Haskell Wexler initiated his feature filmmaking career as a cinematographer in the late 1950s, having previously shot educational and industrial films. The Chicago native had traveled to California to attend Berkeley, but dropped out after one year. He served as a merchant seaman during WWII and then returned to Illinois. Wexler and his father purchased and refurbished an armory in Des Plaines, turning it into a film studio. The venture was unsuccessful and Wexler set out to learn about film production, beginning as a cameraman and eventually working up to cinematographer. "Stakeout on Dope Street" (1958) marked his first (although uncredited) work as a cinematographer. He went on to shoot several features; many, like "The Hoodlum Priest" (1961), were noted for their social themes. Wexler stated that Elia Kazan's "America, America" (1963) marked the turning point in his Hollywood career and includes "some of the best photography" that he shot. He went on to shoot the intense, claustrophobic black and white images of Mike Nichols' "Who's Afraid of Virginia Woolf?" (1966), which earned him an Oscar, as well as providing memorable and distinctive looks to Norman Jewison's "In the Heat of the Night" (1967), George Lucas' "American Graffiti" (1973) and Milos Forman's "One Flew Over the Cuckoo's Nest" (1975). His beautiful rendering of the muted tones of the American Dust Bowl (including several storms) in Hal Ashby's "Bound for Glory" (1976) earned him a second Oscar for Best Cinematography. Wexler also lensed Ashby's Vietnam-era "Coming Home" (1978), John Sayles' union-busting tale "Matewan" (1987), the urban gang drama "Colors" (1988), the biopic "Blaze" (1989) and "The Babe" (1992), Sayles' Irish fable "The Secret of Roan Inish" (1994) and the period crime drama "Mulholland Falls" (1996). Wexler also produced, written, directed and/or photographed a number of documentary films in his long career. Among the highlights are "The Bus" (1965) and its sequel, "Bus II" (1983), the Oscar-winning short "Interviews With My Lai Veterans" (1970), "Brazil: A Report on Torture" (1971), "Introduction to the Enemy" (1974), co-directed with Jane Fonda, Tom Hayden and Bill Yahrans, "CIA: Case Officer" (1978) and "At the Max" (1991), which recorded the 1990 European tour of the Rolling Stones. Wexler was also one of several directors of photography interviewed for the superlative "Visions of Light: The Art of Cinematography" (1992). A passionate liberal, Wexler produced, directed, wrote and photographed one of the most devastating and technically sophisticated anti-establishment films ever made, "Medium Cool" (1969). Drawing on the stylistic and theoretical advances made by such vanguard figures as Jean- Luc Godard, and taking its title almost straight from the mouth of media guru Marshall McLuhan, "Medium Cool" was set and filmed during the 1968 Chicago Democratic convention. It chronicles-- in striking, neo-documentary style--the affairs, both professional and amorous, of a detached TV news cameraman (Robert Forster) as he becomes increasingly aware of the political ramifications of his work. The film remains a landmark of political cinema, and an insightful essay on the "cool medium." Wexler also helmed "Latino" (1985), a taut drama about an Hispanic Vietnam veteran (Robert Beltran) assisting in the training of the US-backed Contras in Nicaragua. The film divided critics and audiences along partisan political lines. For TV, Wexler shot footage of the Special Olympics included in the Beau Bridges- directed longform "The Kid From Nowhere" (NBC, 1982), worked with renowned cinematographer Robert Richardson on the second unit work of the thirty-minute film "To The Moon, Alice" (Showtime, 1990) and was primary director of photography for the Japan tour sequences of the documentary "Benny Carter: Symphony in Riffs" (A&E, 1992). Meanwhile, Wexler was the subject of the documentary, "Tell Them Who You Are" (2005), directed by his son, Mark. Wexler maintained a steady working pace for the rest of his career, including the political documentary "Four Days in Chicago" (2013), covering a 2012 protest at a NATO summit by the Occupy movement. Haskell Wexler died of undisclosed natural causes on December 27, 2015 at his home in Santa Monica, California. He was 93.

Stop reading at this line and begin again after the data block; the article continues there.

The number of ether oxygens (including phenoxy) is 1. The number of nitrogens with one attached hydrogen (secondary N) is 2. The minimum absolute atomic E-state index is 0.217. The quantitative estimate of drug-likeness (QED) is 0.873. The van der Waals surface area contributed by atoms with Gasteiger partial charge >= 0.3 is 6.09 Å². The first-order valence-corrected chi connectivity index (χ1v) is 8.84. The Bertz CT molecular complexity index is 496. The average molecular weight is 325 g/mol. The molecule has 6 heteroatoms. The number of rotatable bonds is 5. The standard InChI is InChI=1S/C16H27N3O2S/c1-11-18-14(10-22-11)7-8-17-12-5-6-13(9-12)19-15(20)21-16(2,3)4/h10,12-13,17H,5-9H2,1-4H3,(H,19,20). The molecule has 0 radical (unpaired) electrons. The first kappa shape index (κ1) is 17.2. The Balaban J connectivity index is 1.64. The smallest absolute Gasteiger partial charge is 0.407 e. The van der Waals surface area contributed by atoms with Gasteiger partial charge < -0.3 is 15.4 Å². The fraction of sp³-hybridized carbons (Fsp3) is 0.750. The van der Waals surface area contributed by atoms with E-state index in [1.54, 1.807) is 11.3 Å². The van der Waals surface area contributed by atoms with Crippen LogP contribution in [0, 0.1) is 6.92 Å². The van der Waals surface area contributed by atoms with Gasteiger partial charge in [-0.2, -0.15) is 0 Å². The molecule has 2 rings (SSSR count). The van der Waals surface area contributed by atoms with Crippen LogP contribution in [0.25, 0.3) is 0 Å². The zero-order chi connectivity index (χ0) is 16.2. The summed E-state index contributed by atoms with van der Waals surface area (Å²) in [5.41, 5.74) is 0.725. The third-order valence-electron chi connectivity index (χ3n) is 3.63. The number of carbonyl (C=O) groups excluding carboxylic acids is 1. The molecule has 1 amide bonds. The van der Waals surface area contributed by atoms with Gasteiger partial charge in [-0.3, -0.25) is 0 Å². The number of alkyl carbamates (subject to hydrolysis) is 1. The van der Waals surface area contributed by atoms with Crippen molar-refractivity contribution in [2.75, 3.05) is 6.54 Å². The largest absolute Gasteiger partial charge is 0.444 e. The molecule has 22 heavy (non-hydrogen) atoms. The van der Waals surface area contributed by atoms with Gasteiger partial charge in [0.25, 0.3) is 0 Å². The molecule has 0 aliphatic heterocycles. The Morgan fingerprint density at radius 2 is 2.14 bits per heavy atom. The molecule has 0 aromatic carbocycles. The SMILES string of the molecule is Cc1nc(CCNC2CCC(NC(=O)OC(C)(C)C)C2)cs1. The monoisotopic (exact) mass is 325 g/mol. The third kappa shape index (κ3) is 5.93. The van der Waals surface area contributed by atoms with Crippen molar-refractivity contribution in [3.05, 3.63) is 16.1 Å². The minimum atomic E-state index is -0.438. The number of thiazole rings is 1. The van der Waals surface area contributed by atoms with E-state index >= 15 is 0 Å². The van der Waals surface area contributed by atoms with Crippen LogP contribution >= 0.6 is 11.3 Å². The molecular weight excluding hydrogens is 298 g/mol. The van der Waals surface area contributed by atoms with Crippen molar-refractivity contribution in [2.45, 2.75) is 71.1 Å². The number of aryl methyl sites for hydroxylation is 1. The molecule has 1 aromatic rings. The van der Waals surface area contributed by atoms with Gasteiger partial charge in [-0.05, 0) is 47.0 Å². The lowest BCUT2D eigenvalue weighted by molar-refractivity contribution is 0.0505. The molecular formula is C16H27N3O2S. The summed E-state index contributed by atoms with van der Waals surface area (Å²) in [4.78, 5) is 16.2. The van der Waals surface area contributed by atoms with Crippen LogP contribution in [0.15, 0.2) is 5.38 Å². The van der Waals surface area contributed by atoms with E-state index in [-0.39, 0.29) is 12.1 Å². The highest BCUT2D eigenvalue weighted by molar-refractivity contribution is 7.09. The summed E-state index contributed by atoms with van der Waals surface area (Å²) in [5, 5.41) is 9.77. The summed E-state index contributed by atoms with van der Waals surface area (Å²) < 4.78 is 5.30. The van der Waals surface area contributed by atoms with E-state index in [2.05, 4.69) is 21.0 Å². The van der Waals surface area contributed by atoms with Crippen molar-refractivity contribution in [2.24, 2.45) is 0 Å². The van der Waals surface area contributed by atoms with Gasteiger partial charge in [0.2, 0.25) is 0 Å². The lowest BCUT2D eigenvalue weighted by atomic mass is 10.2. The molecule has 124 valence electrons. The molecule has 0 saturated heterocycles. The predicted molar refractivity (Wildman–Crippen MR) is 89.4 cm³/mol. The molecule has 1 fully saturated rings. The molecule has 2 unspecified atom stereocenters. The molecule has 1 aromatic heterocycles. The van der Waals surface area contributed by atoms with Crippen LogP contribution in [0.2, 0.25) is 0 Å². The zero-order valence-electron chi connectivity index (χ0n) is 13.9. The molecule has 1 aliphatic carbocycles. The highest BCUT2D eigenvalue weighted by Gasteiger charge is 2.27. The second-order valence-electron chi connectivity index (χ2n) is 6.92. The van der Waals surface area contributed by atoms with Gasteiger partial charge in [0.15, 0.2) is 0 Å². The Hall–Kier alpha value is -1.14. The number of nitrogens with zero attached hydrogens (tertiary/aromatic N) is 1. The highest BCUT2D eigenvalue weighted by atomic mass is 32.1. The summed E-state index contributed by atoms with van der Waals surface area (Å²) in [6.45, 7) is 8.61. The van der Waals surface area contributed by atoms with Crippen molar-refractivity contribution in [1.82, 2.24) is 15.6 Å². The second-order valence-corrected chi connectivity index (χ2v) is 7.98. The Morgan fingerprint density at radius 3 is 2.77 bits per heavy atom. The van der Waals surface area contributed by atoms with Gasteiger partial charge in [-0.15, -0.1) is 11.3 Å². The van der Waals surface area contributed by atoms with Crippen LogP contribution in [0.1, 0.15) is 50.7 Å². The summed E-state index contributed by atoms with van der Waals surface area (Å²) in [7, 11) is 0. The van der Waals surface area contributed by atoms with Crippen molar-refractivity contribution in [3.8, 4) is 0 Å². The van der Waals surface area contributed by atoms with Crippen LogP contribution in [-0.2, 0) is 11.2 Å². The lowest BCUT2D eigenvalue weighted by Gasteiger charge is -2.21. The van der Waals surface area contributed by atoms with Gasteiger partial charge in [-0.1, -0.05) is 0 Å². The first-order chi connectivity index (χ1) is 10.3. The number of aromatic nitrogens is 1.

Relationships

Simon Wexler

Father

Nancy Ashenhurst

Wife
divorced mother of two of his children

Daryl Hannah Actor

Step-Niece
Born Dec. 3, 1960

Rita Taggart

Wife
married in 1989

Katherine Wexler

Daughter
mother, Nancy Ashenhurst

Jeffrey Wexler

Son
mother, Nancy Ashenhurst

Mark Wexler

Son
mother, Marian Witt

Jerry Wexler

Brother

Marian Witt

Wife
divorced

EDUCATION

University of California at Berkeley

Berkeley, California
attended one year

Francis W Parker School

Milestones

2013

Directed documentary feature "Four Days in Chicago"

2001

Earned Emmy nomination for lensing of the HBO movie "61*"

1996

Received Star No. 2062 on the Hollywood Walk of Fame (February 28)

1976

Made first film appearance in "Underground" (documentary)

1968

Made feature film writing and directing debut (also director of photography; producer), "Medium Cool"

1965

Made documentary directing and screenwriting debut, "The Bus" (also producer; director of photography)

1965

Co-produced (with John Calley) Tony Richardson's "The Loved One" (also director of photography)

1959

Scored first on-screen credit for cinematography, "Five Bold Women"

1958

Landed first film as director of photography (uncredited), "Stakeout on Dope Street"

Co-founded with Conrad L Hall, Wexler-Hall, Inc., a TV commercial production company, in mid-1970s

Worked as cameraman and later cinematographer on industrial and educational films

Bonus Trivia

.

As a Merchant Seaman during World War II, Wexler spent two weeks in a lifeboat after his ship was sunk.

.

After the war, Wexler partnered with his father to purchase a former armory in Des Plaines, IL and open a film studio. He later closed the studio to work as a cameraman on industrial and educational films.